Acquisition & Business Policy Council

The Acquisition and Business Policy Council is the principal body for developing PSC’s positions and taking action on cross-cutting, major acquisition policy issues. Its focus encompasses wide-ranging issues such as multiple award and schedules contracts, the role of contractors, federal acquisition workforce development, commerciality, contract type and competitiveness, requirements development and evaluation strategies, alternative acquisition models, internal and external communication, and industrial base health and competition. The Acquisition and Business Policy Council fosters formal and informal partnerships with policymakers and allied stakeholders, and works toward an outcome-oriented federal services acquisition process through regular meetings, timely programs, and various other avenues.

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Member Forum
Posted August 27, 2016 by MANAGER
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Last reply on September 21, 2017 by MANAGER
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Executive Advisory Board
Rod Buck
President and CEO
VISTA Technology Services, Inc.
Tim Cooke
President & CEO
ASI Government
David Dacquino
Serco Inc.
Heidi Gerding
HeiTech Services, Inc.
Bill Hoover
Vice Chairman
Phil Kangas
Principal, Public Sector
Grant Thornton LLP
Dyson Richards
Vice President
Brad King
Robbins Gioia
Member Spotlight

Uniting Tajikistan’s Farmers to Fix Broken Irrigation Systems

By James Campbell and Meg Karchner

Photos by DAI

Tajikistan’s rugged alpine mountain ranges hold many glaciers; these feed hundreds of streams that flow down to the fertile river valleys, where many people work on farms. Despite this pretty picture, Tajikistan is severely food challenged. The poorest country in Central Asia, Tajikistan imports more than half its food. Many of its most vulnerable families go all day without eating.

Due to Tajikistan’s mountainous terrain and arid summers, a mere 7 percent of its land is arable, and farmers need to make the most of it. With the collapse of the Soviet Union, state and collective farms were divided into Dekhan or “peasant” farms that relied on systems of irrigation and drainage canals. Damaged during a long civil war, these canals received no support from the government and have suffered years of neglect.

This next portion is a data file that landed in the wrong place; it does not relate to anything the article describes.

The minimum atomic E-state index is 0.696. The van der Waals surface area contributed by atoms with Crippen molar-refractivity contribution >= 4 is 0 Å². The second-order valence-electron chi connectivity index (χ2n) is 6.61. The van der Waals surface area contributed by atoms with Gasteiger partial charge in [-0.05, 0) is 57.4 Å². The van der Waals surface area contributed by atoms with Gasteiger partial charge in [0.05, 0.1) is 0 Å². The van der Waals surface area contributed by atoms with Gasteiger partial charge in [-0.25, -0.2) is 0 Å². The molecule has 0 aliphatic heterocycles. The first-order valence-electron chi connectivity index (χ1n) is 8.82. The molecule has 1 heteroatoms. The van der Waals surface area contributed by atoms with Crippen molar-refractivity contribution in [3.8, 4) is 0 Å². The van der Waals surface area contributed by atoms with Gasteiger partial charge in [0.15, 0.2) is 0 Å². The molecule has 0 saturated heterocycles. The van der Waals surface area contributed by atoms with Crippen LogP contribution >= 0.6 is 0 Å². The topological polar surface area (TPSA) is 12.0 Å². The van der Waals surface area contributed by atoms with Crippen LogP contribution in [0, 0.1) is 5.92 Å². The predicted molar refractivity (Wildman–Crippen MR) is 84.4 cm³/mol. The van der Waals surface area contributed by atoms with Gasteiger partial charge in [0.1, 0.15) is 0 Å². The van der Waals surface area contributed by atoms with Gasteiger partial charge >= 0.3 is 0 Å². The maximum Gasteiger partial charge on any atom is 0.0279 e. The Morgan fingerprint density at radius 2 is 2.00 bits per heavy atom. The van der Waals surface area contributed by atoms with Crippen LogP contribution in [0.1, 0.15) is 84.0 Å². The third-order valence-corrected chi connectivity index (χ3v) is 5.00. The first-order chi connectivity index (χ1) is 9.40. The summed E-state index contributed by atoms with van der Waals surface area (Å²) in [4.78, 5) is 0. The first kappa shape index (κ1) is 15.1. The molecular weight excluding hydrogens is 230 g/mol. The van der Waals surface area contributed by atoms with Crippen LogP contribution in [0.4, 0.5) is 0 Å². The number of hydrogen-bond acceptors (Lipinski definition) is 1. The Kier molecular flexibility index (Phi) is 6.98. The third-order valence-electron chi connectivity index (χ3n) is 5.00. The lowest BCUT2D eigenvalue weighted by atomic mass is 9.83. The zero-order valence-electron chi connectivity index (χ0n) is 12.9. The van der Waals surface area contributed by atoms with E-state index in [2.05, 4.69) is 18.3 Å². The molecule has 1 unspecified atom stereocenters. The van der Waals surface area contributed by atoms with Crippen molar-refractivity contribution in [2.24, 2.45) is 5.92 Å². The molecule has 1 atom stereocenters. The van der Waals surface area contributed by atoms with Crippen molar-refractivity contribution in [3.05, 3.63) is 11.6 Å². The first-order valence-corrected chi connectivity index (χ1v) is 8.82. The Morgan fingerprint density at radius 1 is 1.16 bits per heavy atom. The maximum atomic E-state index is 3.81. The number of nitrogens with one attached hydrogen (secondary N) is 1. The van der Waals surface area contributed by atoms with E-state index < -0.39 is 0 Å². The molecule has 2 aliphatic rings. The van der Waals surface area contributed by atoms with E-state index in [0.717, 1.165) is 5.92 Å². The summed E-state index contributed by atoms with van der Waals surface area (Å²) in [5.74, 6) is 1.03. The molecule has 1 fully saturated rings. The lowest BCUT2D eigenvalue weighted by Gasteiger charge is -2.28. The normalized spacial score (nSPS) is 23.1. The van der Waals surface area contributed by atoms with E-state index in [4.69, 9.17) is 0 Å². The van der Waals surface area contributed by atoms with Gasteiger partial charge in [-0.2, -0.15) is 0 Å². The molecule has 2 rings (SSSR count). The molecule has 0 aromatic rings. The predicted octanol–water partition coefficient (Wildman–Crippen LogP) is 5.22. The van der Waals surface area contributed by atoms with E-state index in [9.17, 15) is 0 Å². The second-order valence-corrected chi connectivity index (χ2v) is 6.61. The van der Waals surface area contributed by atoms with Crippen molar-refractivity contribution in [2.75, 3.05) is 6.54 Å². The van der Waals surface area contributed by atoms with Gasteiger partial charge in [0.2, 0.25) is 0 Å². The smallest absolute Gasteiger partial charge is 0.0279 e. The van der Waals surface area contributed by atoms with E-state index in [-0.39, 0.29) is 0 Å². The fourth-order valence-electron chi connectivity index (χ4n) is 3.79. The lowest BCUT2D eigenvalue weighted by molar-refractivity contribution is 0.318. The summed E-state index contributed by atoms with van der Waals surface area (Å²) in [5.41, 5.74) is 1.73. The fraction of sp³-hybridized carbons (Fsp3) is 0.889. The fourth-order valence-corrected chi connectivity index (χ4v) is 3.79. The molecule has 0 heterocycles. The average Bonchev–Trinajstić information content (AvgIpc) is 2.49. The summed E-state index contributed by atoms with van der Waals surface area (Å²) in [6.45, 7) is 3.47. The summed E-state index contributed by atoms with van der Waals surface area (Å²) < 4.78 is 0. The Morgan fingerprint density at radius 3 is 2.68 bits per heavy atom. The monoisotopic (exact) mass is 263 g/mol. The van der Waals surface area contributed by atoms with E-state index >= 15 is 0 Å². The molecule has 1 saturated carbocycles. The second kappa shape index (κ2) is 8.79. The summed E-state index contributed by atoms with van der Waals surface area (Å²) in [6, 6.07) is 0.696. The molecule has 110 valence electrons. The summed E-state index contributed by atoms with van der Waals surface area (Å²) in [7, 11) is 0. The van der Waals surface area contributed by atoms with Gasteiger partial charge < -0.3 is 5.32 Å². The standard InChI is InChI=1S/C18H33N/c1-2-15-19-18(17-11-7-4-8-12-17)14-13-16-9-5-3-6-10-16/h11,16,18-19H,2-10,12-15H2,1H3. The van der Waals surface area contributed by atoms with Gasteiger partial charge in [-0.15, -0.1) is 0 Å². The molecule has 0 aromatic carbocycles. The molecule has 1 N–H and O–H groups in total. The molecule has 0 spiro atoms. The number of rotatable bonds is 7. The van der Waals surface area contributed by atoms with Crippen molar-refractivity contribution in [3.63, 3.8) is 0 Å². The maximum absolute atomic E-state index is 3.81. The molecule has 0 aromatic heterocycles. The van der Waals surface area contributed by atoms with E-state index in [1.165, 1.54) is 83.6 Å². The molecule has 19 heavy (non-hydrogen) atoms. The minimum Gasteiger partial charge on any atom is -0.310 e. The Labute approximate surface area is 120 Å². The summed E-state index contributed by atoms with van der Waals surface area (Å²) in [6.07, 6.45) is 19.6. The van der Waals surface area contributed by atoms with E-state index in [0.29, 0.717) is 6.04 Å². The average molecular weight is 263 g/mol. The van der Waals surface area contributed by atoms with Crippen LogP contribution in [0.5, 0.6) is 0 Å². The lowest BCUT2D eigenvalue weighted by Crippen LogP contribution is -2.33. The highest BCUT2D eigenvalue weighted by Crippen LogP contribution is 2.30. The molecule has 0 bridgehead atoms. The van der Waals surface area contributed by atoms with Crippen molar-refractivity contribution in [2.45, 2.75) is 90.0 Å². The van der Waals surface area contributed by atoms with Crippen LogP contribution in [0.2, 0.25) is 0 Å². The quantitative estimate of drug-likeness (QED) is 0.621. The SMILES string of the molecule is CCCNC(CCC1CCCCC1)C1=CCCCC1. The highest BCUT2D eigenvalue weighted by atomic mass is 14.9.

When the U.S. Agency for International Development (USAID) Family Farming Program (FFP) embarked in 2010, its top objective was clear: assist the farmers and government to fix their irrigation systems so farms could eventually yield more crops, create jobs, and promote more nutritious diets.

FFP, a 4½-year, $21 million program implemented by DAI, closed earlier this year with impressive results, including: a reformed Tajikistan water sector, communities trained in growing and preserving food, and the broad dissemination of agricultural and livestock technologies. More than 127,000 households benefited from FFP, including from water newly accessible for household use.

But the project’s signature accomplishment was that it rehabilitated water systems to deliver and drain water on schedule, while establishing effective, sustainable grassroots organizations to operate the systems fairly for all farmers and cooperatives.
USAID’s Feed the Future initiative made it a high priority to focus on the Khatlon region in southwestern Tajikistan, along Afghanistan’s northern border. Given the severity of the civil war in Khatlon, this region presented the most deteriorated agricultural sector and greatest need for food security, income growth, and improved nutrition.
Contact PSC
Alan Chvotkin
Executive Vice President & Counsel
Jeremy Madson
Director, Public Policy

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